‘A witch is always a woman,’ wrote Roald Dahl in The Witches in 1983. ‘I do not wish to speak badly about women. Most women are lovely. But the fact remains that all witches are women. There is no such thing as a male witch.’ The Witches is a glorious romp of a book, but would it even be published now? I went to Google with an idle query about sensitivity readers, trans women and all witches being women and turned up an academic essay about Dahl’s novel which suggested that the grandmother coming to terms with the boy remaining a mouse – one of the novel’s many brilliant strokes – was a metaphor for the parent figure accepting the transgender child. Perhaps the lesson here is that Dahl’s invented worlds are so robust that we can still play games with them.
The only conventionally pious position Dahl ever took was against television – think what happens to Mike Teavee in Charlie and the Chocolate Factory. Yet the cartoonish energy of his well-plotted stories is uniquely suited to the screen. Children grow up knowing the film adaptations as well as, if not better than, the books. Dahl died in 1990; last year Netflix paid his estate more than $500 million for the Roald Dahl Story Company. The psychotically grinning Willy Wonka as he oversees the drowning of an annoying child in a river of chocolate, the sadistic machinations of Miss Trunchbull, the frequent demonisation of the old, the fat, the bald and the bearded: it is as though these crude scenes, characters and tropes, having once come into the world, cannot be erased. They will be rejigged and rewritten, as the Oompa Loompas were rewritten by Dahl himself back in 1970 for the sake of a lucrative film deal, yet something of the anarchic power of Dahl’s stories will survive.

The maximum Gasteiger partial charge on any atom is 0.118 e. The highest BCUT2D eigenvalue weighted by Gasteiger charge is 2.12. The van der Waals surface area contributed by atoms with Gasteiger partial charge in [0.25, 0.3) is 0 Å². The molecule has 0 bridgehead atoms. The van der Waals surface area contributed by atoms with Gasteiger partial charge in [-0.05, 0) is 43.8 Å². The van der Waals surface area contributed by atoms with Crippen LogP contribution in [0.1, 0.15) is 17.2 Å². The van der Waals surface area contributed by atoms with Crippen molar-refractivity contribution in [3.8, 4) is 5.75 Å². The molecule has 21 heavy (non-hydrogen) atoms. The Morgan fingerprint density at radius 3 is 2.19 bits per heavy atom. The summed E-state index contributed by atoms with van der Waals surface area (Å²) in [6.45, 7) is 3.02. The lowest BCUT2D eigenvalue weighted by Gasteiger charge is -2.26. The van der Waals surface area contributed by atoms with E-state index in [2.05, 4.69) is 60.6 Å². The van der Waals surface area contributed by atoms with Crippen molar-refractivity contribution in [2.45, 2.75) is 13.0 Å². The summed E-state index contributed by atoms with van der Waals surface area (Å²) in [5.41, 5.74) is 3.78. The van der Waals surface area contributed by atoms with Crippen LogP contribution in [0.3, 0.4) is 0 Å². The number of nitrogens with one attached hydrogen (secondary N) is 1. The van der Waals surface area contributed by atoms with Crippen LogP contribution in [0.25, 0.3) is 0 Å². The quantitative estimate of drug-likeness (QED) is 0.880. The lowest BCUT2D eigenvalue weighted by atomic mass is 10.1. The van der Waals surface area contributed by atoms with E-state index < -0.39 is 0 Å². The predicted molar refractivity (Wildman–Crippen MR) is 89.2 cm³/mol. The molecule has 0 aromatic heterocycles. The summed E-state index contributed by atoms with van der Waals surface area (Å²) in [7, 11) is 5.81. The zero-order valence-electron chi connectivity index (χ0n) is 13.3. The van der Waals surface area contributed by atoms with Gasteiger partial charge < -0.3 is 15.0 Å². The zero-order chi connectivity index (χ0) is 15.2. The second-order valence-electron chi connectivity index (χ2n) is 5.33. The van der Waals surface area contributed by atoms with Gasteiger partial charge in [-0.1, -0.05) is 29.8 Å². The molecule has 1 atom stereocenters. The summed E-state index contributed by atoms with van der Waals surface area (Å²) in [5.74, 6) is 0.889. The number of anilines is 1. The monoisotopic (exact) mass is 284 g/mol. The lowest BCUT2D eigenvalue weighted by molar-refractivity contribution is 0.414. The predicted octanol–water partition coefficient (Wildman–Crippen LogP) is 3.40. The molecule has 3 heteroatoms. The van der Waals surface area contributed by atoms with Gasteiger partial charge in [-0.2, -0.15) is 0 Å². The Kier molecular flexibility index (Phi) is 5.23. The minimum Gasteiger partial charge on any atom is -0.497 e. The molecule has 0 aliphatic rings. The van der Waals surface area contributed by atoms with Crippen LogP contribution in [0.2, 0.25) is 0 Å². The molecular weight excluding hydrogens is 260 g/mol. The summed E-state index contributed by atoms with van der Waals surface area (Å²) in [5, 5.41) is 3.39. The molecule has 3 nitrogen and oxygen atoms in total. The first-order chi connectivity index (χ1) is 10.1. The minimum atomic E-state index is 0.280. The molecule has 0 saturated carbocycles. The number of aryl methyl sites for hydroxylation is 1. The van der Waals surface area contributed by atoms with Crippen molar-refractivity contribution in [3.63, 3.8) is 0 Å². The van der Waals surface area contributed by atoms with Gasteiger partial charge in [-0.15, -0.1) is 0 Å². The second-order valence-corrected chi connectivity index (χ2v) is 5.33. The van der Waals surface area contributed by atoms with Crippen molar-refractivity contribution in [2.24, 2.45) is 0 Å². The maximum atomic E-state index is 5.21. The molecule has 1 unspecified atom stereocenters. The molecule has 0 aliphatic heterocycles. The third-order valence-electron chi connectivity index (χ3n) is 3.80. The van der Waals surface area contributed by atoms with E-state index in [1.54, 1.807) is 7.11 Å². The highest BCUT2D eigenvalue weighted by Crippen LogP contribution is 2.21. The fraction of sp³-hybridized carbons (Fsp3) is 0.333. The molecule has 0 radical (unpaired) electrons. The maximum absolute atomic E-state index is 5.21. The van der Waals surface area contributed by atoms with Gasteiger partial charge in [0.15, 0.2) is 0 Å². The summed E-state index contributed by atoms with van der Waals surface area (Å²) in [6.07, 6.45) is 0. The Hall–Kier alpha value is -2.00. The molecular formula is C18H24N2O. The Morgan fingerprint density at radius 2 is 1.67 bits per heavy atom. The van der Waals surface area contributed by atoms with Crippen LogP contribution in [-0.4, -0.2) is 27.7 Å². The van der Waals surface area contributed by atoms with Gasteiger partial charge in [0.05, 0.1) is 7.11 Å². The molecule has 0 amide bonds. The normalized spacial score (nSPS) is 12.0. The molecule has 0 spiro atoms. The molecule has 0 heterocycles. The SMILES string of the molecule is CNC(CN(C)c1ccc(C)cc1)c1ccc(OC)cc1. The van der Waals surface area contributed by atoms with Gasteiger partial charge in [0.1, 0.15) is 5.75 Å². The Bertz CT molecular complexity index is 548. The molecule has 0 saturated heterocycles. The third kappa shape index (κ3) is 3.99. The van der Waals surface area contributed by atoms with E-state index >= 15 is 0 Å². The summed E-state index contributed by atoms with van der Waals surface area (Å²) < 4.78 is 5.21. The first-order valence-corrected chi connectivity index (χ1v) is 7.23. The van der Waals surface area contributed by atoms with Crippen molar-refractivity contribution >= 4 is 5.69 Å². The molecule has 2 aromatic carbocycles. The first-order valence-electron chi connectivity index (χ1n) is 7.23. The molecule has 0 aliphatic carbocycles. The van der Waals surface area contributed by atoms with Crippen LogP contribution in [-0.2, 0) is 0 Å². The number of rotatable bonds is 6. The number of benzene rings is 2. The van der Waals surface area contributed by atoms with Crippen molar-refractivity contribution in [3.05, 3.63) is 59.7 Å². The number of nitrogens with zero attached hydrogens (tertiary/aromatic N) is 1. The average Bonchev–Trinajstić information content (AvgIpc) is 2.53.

Dahl was born in 1916 to Norwegian parents who had settled in Wales. His father died when he was three, leaving him the only boy in a family of sisters, who called him ‘the Apple’ in recognition of his favoured status with their mother. The cigar-chomping Norwegian grandmother